Future Vacations to Include Mech Maids, Robot Prostitutes?

jude law robot prositute

Today, when we want to get away from it all we pack a suitcase and head to Hawaii or the Bahamas or, if you have kids, somewhere obnoxious and loud. But what could the future bring for tourism? According to tourism futurist (yes, that’s a real job – we checked) Ian Yeoman, vacations in the future could consist of robots handling every little detail, from folding your towels to – ahem – knocking your boots.

indoor ski resort

Yeoman, from New Zealand’s University of Wellington, spoke at Australia’s Tourism Futures conference and created a pretty interesting picture of vacations in the year 2050. His predictions included more indoor vacations due to global warming. He predicts we’ll create artificial destinations, like indoor ski resorts (uh, wait, don’t we already have those?), recreated indoor landscapes, indoor circuses and zoos (pretty sure we have those already, too), and “giant sea-faring cruise ships” (what the hell, Future Guy? We definitely have those). However, despite his predicting several things that already exist, he made some good and interesting points, also.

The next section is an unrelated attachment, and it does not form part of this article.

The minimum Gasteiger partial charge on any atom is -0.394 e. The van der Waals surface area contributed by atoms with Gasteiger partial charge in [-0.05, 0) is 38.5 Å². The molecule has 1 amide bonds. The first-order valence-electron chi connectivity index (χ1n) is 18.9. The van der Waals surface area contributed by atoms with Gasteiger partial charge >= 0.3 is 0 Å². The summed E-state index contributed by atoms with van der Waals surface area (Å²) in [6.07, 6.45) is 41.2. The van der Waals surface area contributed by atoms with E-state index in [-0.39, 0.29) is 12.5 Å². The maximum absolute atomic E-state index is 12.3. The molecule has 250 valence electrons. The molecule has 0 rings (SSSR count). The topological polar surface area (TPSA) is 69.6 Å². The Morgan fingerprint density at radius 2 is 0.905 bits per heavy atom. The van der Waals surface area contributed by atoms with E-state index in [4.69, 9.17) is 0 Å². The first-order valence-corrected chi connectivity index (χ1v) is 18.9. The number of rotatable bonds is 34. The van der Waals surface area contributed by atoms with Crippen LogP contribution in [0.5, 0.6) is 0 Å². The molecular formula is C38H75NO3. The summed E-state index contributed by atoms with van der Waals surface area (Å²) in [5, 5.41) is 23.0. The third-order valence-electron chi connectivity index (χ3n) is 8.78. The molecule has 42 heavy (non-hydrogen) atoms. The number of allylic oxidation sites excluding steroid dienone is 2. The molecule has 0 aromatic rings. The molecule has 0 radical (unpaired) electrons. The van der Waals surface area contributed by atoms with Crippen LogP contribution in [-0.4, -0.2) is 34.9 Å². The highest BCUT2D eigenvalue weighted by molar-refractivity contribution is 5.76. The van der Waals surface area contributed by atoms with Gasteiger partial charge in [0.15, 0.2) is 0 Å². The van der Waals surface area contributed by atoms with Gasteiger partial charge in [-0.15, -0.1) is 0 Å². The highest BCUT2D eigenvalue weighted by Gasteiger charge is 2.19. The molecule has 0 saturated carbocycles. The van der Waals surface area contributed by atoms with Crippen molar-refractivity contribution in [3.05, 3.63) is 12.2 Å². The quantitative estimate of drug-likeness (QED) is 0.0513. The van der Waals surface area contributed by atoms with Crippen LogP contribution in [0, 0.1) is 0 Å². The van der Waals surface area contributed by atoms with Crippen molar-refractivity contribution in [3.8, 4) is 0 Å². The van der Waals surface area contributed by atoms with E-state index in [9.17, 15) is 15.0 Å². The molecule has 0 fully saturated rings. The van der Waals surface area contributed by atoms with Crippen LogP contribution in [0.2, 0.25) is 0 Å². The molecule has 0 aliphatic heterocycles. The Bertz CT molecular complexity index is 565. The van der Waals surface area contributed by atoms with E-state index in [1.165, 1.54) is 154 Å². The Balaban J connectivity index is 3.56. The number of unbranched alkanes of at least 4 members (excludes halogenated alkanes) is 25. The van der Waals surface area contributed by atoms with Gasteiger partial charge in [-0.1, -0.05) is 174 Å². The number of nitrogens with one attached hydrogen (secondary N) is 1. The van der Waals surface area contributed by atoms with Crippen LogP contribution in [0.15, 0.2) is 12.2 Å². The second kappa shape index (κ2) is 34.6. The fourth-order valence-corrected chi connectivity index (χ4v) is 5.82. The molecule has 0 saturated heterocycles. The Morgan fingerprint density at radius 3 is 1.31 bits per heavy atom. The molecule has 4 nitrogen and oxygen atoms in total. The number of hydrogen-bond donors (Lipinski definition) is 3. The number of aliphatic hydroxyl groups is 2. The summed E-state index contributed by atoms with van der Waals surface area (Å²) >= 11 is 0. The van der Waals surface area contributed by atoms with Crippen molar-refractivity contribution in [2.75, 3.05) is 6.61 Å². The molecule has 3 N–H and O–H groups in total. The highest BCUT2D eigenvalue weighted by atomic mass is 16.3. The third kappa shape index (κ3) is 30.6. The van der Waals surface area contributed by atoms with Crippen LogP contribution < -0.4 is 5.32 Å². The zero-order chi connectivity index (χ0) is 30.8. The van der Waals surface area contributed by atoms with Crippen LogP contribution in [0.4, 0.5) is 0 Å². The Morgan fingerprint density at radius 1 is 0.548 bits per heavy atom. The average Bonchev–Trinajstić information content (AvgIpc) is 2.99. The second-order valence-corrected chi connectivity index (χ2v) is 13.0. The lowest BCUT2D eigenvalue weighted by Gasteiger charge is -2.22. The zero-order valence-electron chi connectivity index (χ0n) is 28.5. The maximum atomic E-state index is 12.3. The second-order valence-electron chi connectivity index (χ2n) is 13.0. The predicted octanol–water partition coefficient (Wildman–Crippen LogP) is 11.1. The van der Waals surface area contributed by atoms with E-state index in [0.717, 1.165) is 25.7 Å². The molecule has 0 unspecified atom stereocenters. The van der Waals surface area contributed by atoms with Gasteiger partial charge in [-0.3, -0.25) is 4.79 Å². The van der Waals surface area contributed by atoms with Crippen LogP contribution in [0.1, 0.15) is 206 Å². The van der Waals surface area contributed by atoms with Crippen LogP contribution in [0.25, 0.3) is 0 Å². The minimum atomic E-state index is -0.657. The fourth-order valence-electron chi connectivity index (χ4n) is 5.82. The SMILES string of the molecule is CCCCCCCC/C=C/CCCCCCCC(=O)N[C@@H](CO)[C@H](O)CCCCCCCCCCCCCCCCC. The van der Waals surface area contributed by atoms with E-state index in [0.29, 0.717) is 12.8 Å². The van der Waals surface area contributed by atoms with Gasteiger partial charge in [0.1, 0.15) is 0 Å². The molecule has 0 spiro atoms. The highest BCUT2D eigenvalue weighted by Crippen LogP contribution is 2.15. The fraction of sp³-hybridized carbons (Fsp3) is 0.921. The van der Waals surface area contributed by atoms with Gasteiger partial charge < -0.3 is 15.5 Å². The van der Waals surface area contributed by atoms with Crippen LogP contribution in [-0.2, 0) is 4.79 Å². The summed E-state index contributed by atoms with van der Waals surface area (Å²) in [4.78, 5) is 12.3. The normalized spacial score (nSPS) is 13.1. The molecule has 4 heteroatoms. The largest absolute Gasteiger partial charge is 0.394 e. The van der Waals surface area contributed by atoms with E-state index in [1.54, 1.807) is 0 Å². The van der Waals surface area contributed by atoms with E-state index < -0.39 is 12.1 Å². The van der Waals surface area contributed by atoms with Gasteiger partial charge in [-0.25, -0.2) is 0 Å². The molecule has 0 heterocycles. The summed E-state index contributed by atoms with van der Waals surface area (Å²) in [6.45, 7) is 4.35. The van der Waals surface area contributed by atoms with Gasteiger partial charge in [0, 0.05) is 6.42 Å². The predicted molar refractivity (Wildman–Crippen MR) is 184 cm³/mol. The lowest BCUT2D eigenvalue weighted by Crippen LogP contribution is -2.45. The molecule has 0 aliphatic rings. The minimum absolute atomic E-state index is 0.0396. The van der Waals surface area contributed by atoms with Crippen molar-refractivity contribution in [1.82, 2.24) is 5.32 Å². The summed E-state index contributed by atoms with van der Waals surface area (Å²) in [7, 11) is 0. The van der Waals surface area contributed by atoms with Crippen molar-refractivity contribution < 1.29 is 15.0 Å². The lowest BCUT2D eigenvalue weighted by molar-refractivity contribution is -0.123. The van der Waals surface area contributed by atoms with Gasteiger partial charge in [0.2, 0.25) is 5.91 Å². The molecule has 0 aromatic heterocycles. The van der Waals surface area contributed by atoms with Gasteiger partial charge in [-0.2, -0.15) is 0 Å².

robot maid

(image via: Slashdot)

Namely, that robots will be doing most of the caring for travelers. Yeoman predicted that there will be labor shortages in the year 2050, so we will come to depend on robot laborers more and more. And we may perhaps even call on robotic prostitutes to calm our primal urges. Robot hookers could potentially cut down on the cases of STDs and AIDS, but wives still probably wouldn’t appreciate their husbands stepping out on them, even if it was with a ‘droid.

robot hookers

Other predictions from Yeoman: beds that can sense a guest’s comfort needs and adjust automatically, pills to keep vacationers awake so they don’t miss a minute of fun, and mood wallpaper that changes color based on the guest’s feelings. He also states that vacations in space will become “the ultimate luxury.”

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See more in Robotics or under Technology. October, 2009.
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